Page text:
Compiled by William A Greene, 2009

Harry Dean Layfield was born on April 6, 1919 in Akron, Ohio, the son of Alpha D. and Dorothy Fosmer Layfield.  He was the second of ten children, seven brothers and two sisters.

Sometime in Dean’s early life, Alpha and Dorothy packed the family up and moved to Rixford, Pa., just south of the New York state border and south of Olean.

Dean went to grade school in a one room school house at Rixford.  From there he went to high school at Otto and graduated there.

Dean and two of his brother’s, Gerald and Conrad started their racing in 1939 in the local tracks along the New York and Pennsylvania border.  His first race he drove in was at Portville, N.Y..

On July 29, 1939, Dean married Alice Madison.

Dean spent some time in the Navy during World War II as a flight mechanic and in 1945, after the war, he and Alice moved to her hometown of Wellsville, N.Y. to make it their home, and raise a family.

Once in Wellsville, Dean worked for the local car dealers as a mechanic, then opened his own garage at 100 Chamberlain St.  He had the franchise for Studebaker – Lark sales and service.

Dean hadn’t forgotten the few years he raced before WW II and the urge was still there when he was discharged after the war.  So after settling down in Wellsville, he got himself a car and away he went.  It was soon noted that Dean was a very good race car driver.  He ran with the best from this area and won.  He ran the tracks along the Pennsylvania and New York border.  Tracks like, Olean, Portville, Perry, Hunt, Angelica, Wellsville, Bradford, Steam Valley and Limestone just to name a few that come to the top of my head.  As a matter of fact, he helped lay out the first Bradford Speedway. He was always in the hunt for the first place position, and was usually there or very close to it.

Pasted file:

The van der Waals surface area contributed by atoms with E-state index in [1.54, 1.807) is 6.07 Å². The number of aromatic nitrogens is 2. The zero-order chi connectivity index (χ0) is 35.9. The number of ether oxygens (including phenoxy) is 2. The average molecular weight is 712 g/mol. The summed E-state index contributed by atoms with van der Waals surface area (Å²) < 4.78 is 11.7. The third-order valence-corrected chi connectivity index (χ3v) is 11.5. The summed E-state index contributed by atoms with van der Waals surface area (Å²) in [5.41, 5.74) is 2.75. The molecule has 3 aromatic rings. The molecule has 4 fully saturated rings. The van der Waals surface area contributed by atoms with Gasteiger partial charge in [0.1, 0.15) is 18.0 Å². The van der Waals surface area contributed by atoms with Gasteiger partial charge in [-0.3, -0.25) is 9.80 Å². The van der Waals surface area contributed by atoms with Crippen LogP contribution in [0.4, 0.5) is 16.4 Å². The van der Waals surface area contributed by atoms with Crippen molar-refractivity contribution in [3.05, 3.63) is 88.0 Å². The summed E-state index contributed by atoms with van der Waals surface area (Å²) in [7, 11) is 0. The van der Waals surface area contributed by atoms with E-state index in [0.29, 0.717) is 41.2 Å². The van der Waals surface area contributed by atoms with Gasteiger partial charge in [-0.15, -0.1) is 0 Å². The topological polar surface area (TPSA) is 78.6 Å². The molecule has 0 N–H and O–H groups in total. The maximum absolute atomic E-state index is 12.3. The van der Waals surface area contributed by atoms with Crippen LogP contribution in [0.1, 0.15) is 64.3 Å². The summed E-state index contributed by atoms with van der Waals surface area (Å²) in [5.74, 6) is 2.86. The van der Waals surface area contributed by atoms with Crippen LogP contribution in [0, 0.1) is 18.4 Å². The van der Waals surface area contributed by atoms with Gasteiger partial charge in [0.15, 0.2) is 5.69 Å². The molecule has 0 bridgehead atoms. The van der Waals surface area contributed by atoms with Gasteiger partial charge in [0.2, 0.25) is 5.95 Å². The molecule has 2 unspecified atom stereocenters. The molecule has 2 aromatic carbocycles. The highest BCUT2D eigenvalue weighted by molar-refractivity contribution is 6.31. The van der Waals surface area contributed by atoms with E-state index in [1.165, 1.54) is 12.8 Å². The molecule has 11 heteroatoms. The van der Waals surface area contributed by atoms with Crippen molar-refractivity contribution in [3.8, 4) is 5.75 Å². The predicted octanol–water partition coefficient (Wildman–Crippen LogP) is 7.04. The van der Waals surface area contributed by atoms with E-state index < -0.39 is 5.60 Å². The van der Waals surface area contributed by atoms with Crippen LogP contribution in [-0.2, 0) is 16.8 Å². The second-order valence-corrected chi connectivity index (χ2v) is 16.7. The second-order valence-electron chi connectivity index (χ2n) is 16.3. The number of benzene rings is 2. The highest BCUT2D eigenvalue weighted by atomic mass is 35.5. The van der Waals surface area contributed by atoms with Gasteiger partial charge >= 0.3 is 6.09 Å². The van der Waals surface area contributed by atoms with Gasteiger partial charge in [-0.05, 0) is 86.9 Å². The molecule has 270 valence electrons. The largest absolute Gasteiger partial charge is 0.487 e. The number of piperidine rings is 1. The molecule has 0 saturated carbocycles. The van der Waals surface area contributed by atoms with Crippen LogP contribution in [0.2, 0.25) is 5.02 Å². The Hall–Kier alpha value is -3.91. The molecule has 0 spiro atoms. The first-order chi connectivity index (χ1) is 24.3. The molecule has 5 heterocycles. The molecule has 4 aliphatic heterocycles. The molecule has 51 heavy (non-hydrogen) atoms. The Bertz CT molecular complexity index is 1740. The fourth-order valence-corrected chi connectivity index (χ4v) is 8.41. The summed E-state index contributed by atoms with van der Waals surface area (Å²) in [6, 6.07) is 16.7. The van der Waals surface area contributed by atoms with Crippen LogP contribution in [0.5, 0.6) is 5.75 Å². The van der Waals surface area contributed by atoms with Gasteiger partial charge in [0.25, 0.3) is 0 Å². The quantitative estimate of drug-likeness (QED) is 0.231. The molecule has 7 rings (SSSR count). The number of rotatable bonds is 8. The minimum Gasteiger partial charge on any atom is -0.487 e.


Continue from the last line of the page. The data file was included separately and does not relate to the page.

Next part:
Dean picked the number for his cars to be 9/16’s, since most of the bolts in his first car were that size.  The number stuck with him through his 22 years of racing. During those years he had won 50 trophies from races at 57 race tracks across the country.

Dean always wanted to race with the “Big Boys” and if finally happened at Syracuse, N.Y. in 1957.  The “Big Boys” were running a 100 lapper.  Dean was driving a Ford, sponsored by his son in-law William Dickinson.  Dean qualified 9th out of the starting 24 cars and finished 4th when the checkered flag was dropped.  He had finished 97 of the 100 laps.  Not bad for the fist time with the “Big Boys”.  Dean won $295 for his efforts for that day.  That was big money then.

The next day there was to be a championship race in Pennsylvania for the Late Model division. Dean along with his brother “Herbie” and Jack Thomas were to represent Smethport Raceway.  They were told that they probably wouldn’t win, because there were some very good drivers there, but if they just finished, they could bring home some money.

Dean’s car got banged up pretty good at the Syracuse race so he hired two Ford mechanics to help him put the car back together so it would be race worthy for the big race in Pennsylvania.  He called “Herbie” and told him to stall the race as long as possible so he could get there. So “Herbie” told the other driver’s to take as much time qualifying as they could and they did. “Herbie” had set the fastest time until Dean arrived and had run his time trial.  Dean was on the pole with his brother “Herbie” right beside him.